Tarrasch Unhorses Capablanca’s Wrong Rook Move

Tarrasch Unhorses Capablanca’s Wrong Rook Move

NM GreenLaser
Dec 11, 2010, 12:00 AM |
18 | Chess Players

The tournament at St. Petersburg in 1914 took place in two stages. The results of the first part, the preliminary, was reported at http://www.chess.com/article/view/tarrasch-sacs-two-bishops-and-nimzowitsch . The five players (with their scores) who qualified for the final were Capablanca (8), Lasker (6.5), Tarrasch (6.5), Alekhine (6), and Marshall (6). The result of the final, which was a double round robin, was Lasker 7, Capablanca 5,  Alekhine 4, Tarrasch 4, and Marshall 2. The scores from the preliminary were added to the scores in the final to produce the standings which showed Lasker 13.5, Capablanca 13, Tarrasch 10.5, Alekhine 10, and Marshall 8.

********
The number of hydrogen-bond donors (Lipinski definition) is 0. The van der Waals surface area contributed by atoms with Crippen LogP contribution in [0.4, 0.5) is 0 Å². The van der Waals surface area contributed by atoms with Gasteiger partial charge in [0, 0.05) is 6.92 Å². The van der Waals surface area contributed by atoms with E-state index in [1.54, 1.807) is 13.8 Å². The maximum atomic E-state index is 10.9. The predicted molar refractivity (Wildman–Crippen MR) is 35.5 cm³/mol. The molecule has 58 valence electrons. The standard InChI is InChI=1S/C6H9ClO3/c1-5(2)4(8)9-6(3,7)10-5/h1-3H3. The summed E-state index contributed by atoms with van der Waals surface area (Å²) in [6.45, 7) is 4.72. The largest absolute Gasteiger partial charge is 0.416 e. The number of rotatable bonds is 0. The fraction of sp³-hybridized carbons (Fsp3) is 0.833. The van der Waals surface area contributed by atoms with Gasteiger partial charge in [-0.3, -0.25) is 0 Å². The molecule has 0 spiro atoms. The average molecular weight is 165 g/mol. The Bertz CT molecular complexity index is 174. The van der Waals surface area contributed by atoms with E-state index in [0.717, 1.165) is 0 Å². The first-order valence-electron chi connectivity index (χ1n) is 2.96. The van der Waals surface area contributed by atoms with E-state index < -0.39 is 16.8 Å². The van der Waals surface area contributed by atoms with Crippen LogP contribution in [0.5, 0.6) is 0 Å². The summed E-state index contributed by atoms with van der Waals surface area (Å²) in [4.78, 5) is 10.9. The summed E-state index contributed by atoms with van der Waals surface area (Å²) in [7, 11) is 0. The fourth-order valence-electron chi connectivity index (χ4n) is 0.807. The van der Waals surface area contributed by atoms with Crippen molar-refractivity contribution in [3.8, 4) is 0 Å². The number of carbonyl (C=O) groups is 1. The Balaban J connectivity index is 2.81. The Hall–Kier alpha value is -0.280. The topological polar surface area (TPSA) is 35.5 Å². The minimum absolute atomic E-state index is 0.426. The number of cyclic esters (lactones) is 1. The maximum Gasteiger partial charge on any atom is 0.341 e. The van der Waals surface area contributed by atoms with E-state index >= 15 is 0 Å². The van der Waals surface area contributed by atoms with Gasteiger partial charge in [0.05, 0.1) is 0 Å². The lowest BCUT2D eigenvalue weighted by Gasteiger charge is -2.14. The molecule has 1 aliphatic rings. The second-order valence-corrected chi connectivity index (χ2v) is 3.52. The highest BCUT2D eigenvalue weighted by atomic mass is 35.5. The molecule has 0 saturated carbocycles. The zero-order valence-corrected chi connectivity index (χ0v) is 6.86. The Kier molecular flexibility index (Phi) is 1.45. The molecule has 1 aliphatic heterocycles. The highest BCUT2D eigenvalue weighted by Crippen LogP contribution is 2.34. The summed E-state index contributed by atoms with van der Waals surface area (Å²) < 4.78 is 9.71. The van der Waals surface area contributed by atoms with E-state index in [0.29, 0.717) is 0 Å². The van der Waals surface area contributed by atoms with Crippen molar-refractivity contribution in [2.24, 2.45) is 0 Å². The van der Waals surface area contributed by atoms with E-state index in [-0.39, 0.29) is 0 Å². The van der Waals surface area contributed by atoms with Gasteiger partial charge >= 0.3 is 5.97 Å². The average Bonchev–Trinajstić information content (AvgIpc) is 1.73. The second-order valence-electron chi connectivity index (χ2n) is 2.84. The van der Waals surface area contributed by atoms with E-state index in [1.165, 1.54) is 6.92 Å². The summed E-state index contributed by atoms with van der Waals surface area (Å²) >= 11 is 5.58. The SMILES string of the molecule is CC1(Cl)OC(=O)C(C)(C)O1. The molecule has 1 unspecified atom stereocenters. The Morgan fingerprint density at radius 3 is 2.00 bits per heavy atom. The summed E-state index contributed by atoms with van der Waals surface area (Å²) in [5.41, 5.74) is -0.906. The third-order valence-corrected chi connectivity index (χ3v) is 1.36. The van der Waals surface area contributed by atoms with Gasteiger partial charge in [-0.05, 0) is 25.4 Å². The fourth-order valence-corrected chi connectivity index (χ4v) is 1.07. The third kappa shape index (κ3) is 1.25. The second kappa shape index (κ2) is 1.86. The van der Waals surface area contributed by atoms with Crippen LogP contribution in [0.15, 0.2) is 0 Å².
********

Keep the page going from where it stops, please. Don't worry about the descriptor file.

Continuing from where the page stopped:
Lasker was undefeated in the final with six wins and two draws. Capablanca lost a game to Lasker and a game to Tarrasch. The loss to Lasker is famous. Perhaps, the loss to Tarrasch is infamous. With a draw Capablanca would have scored 13.5 overall. The Capablanca-Tarrasch game is presented with the reason why Capablanca lost and how he should have played. Also shown is why he kept playing while a knight behind. He was aiming for an ending that leaves Black ahead a bishop, but is a draw. Capablanca at the age of 25 was the future world champion. Tarrasch at the age of 52 had already been great for a generation and was very much aware of Capablanca‘s goal in the game and refused to react emotionally to Capablanca’s refusal to resign after losing a piece. Tarrasch retained his focus and did his job instead of being distracted by anger or nonchalance, which has been the trap players have fallen into. By not resigning, Capablanca reached a position that did elicit his surrender and we shall see why he gave up. I suggest that readers stop at the resignation to study the position before reading the subsequent moves in order to test themselves.

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